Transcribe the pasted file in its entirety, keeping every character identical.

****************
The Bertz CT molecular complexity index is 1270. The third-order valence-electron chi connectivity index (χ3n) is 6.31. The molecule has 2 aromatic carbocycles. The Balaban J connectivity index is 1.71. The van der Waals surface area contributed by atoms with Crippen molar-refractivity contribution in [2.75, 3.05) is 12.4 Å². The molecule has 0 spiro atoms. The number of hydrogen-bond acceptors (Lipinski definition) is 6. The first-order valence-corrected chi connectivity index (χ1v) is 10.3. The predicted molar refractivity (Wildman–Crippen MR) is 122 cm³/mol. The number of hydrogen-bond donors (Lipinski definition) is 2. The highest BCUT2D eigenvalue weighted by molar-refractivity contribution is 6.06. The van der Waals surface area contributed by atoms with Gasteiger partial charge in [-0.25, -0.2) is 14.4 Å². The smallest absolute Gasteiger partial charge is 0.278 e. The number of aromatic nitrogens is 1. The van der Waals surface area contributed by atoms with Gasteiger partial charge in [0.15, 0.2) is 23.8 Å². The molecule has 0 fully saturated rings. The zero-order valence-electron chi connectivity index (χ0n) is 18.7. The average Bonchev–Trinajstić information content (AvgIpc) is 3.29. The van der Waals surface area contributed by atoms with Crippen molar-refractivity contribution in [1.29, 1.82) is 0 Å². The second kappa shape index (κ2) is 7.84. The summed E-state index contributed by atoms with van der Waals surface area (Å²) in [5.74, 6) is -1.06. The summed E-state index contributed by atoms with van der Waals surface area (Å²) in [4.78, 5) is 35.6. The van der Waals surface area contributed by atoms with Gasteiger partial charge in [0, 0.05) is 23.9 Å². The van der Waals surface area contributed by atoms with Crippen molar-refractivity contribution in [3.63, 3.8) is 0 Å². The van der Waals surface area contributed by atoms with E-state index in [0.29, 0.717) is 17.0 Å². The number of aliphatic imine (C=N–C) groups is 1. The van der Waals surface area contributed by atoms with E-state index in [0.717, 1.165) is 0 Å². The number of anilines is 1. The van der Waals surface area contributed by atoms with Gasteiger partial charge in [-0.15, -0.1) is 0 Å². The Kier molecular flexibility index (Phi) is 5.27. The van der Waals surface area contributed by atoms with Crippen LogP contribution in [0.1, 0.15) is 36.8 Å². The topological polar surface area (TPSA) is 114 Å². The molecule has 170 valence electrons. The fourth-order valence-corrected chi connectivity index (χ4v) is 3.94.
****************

The Bertz CT molecular complexity index is 1270. The third-order valence-electron chi connectivity index (χ3n) is 6.31. The molecule has 2 aromatic carbocycles. The Balaban J connectivity index is 1.71. The van der Waals surface area contributed by atoms with Crippen molar-refractivity contribution in [2.75, 3.05) is 12.4 Å². The molecule has 0 spiro atoms. The number of hydrogen-bond acceptors (Lipinski definition) is 6. The first-order valence-corrected chi connectivity index (χ1v) is 10.3. The predicted molar refractivity (Wildman–Crippen MR) is 122 cm³/mol. The number of hydrogen-bond donors (Lipinski definition) is 2. The highest BCUT2D eigenvalue weighted by molar-refractivity contribution is 6.06. The van der Waals surface area contributed by atoms with Gasteiger partial charge in [-0.25, -0.2) is 14.4 Å². The smallest absolute Gasteiger partial charge is 0.278 e. The number of aromatic nitrogens is 1. The van der Waals surface area contributed by atoms with Gasteiger partial charge in [0.15, 0.2) is 23.8 Å². The molecule has 0 fully saturated rings. The zero-order valence-electron chi connectivity index (χ0n) is 18.7. The average Bonchev–Trinajstić information content (AvgIpc) is 3.29. The van der Waals surface area contributed by atoms with Crippen molar-refractivity contribution in [1.29, 1.82) is 0 Å². The second kappa shape index (κ2) is 7.84. The summed E-state index contributed by atoms with van der Waals surface area (Å²) in [5.74, 6) is -1.06. The summed E-state index contributed by atoms with van der Waals surface area (Å²) in [4.78, 5) is 35.6. The van der Waals surface area contributed by atoms with Gasteiger partial charge in [0, 0.05) is 23.9 Å². The van der Waals surface area contributed by atoms with Crippen molar-refractivity contribution in [3.63, 3.8) is 0 Å². The van der Waals surface area contributed by atoms with E-state index in [0.29, 0.717) is 17.0 Å². The number of aliphatic imine (C=N–C) groups is 1. The van der Waals surface area contributed by atoms with E-state index in [0.717, 1.165) is 0 Å². The number of anilines is 1. The van der Waals surface area contributed by atoms with Gasteiger partial charge in [-0.15, -0.1) is 0 Å². The Kier molecular flexibility index (Phi) is 5.27. The van der Waals surface area contributed by atoms with Crippen LogP contribution in [0.1, 0.15) is 36.8 Å². The topological polar surface area (TPSA) is 114 Å². The molecule has 170 valence electrons. The fourth-order valence-corrected chi connectivity index (χ4v) is 3.94.